Residential College Professor Carl Cohen, a longtime ideological opponent of affirmative action at the University, has sent an email to the large “RC.Political” email list in support of the anti-affirmative action ballot initiative. Here’s an excerpt of his email, followed by my response:
“You will have noted that the battle over race preferences in Michigan has begun. It is not a battle over affirmative action; affirmative action, vigorous steps designed to extirpate all discrimination by race and ethnicity, are untouched by the proposition to be voted on. Ours is a country in which racism has penetrated very deeply; one would be foolish indeed to suppose that there is no need to continue the battle to uproot it. But that battle, in a decent society, will certainly not involve the very discrimination that is to be eliminated. The proposition on which the people of Michigan will vote in 2004 aims only to forbid all discrimination by the state and it agencies, including the University of Michigan, and to forbid all preference by race, color, ethnicity, or national origin.
If you come to believe that it is wise to oppose the Michigan Civil Rights Initiative, that can only be because you believe that the State or it agencies must be permitted to give preference by race, sex, or ethnicity. I find it hard to believe that our university colleagues, proud of the principle of equality that we universally profess, would on reflection support such preference. […] “
What the fans of “colorblindness” fail to understand is that discrimination itself isn’t the issue. Discrimination is itself a neutral, yet powerful tool. With or without this ballot initiative, state government and state universities will continue to be extremely discriminating in every competitive decision they make, whether for hiring, admissions, contracts, or in other areas. The issue is simply whether we believe in taking into consideration a broad array of criteria, or whether gender and races are in fact irrelevant to understanding individuals.
Good science has shown again and again that criteria of “merit” itself contains a tremendous bias towards maintaining the status quo, and in many cases works to discriminate against some irrespective of ability, talent, or potential. In higher education, the work of Claude Steele and others have shown standardized tests and other measures of so-called “merit” are in fact rigged against minority students, who experience a phenomenon known as stereotype threat – if a negative stereotype exists for certain groups, in a high-stakes testing situation they score lower than if they were simply told to just take the exam and the results would mean nothing. In addition, many other criteria and qualifications which on their face have nothing to do with race or gender often in fact contain unearned privileges. The subtle and nuanced reality of prejudice mean in order to ensure true access to state resources, the state must be given the ability to take into consideration a broad array of criteria, including race, sex, and ethnicity.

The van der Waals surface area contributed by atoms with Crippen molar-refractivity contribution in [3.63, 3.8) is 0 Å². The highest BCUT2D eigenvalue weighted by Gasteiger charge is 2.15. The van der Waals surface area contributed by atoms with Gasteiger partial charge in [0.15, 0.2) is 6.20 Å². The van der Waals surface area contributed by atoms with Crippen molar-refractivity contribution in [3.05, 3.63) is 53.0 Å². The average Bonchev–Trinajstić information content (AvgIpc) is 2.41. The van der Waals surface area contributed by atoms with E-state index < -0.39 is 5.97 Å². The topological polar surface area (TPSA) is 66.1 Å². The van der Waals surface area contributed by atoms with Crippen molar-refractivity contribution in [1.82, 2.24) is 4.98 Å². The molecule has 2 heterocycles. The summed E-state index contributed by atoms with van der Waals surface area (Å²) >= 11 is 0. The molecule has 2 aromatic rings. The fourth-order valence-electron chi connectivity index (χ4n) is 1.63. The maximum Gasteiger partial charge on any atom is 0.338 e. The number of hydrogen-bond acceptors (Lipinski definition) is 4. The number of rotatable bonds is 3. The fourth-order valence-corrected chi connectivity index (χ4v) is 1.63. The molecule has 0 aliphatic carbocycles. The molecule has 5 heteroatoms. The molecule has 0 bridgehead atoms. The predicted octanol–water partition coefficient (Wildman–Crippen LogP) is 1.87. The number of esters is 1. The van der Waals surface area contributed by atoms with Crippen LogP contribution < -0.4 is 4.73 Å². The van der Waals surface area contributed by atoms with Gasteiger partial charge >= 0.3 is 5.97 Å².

In fact, this realization: that discrimination exists, and can have a positive or negative effect on society has been broadly accepted. Whether it’s the work of the Center for the Education of Women to help women achieve in academe (where in many departments they remain to be underrepresented) or the support of affirmative action from many sectors of our society, it is a commonly recognized fact. Once one begins to believe there may be more qualified candidates in almost every discriminating situation, and that is it impossible to rigidly rank human beings according to “qualifications,” then one sees the proper way to view selection is in fact from the point of view of the organization selecting. The question isn’t how best to select the “most qualified,” because clearly people harbor a broad array of qualifications, talents, and privileges, most of which can’t be expressed on a resume or as a number. The question then becomes what type of qualified people should be selected to move this university, organization, or society towards where we’d like it to be.
Those who insist on “colorblindness” are intellectual dinosaurs fighting for an outmoded, simplistic, and most importantly disproven way of thinking.